View Slideshow

STARS IN STRIPES: At Haider Ackermann’s fall men’s wear show, a number of familiar faces including Caroline de Maigret, actor Gabriel-Kane Day-Lewis and Olympic fencer Miles Chamley-Watson were showing sartorially the stripes they had earned in their respective fields.

Chamley-Watson, who has a move in fencing named after him, looked every bit the fashion plate in a striped blazer. “Luxury streetwear is my thing,” he replied when asked about his fashion move, laughing at the suggestion that his lack of a shirt was the street part of his chic ensemble of a striped blazer, black trousers and impeccable leather shoes.

With the Paris leg of the FIE world cup set for the weekend, the athlete looked to fashion as a “healthy distraction. That way, I’m not just in the hotel room thinking about competing.”

With discrete stripes on his sweater sleeves, Kareem “Biggs” Burke was looking forward to a week featuring “his comrades Jerry [Lorenzo] and Virgil [Abloh]” on the schedule. Despite having a vested interest in the matter with streetwear line Reasonable Doubt already out, and the launch of luxury line Redo96 and the relaunch of denim-oriented Fourth of November on his schedule, the Roc-A-Fella co-founder still keep a spirit of fair-play: “I love to see other people winning.” After all, “men’ swear is in a good place. The energy gets everybody uplifted, gives you inspiration, and makes you think about the future.”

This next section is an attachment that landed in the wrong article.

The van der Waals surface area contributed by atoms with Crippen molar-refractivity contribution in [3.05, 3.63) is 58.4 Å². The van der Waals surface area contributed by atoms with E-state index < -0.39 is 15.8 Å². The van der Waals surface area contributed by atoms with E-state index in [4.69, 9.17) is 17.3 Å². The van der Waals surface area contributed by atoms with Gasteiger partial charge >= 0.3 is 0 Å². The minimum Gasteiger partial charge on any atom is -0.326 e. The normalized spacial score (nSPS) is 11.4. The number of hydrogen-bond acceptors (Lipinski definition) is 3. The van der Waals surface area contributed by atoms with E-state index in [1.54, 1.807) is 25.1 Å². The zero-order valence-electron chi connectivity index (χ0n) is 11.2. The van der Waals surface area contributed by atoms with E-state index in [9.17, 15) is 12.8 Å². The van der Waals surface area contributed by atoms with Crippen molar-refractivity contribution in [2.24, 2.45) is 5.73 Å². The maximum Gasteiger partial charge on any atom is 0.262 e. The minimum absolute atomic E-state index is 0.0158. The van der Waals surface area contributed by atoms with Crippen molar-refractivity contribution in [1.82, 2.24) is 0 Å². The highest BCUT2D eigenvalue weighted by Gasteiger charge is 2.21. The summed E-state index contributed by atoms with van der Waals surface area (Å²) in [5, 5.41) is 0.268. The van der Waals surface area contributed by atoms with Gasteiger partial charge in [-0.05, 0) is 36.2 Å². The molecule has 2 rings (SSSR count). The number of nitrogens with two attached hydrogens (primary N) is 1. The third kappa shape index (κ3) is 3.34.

Singer Miguel, who was racked up mentions in a fair number of best song lists in 2017, agreed. “It has a different tempo. At this point, it’s about consistently creating on every level,” he said. “All of this is expression. A lot of us come here for the energy.”

Fresh off his breakout role in ABC’s new sitcom “Grown-ish,” Luka Sabbat, stripes tied in a jaunty cravat around his neck, is preparing a third Hot Mess exhibition, one with details still being sketched out but that may feature furniture and perhaps a film, for Japan. “I’m kind of winging it, like every year. They’re going to have to deal with [a Hot Mess],” he said. “But I know the culture, and I’ll be giving them what Japanese people will like.”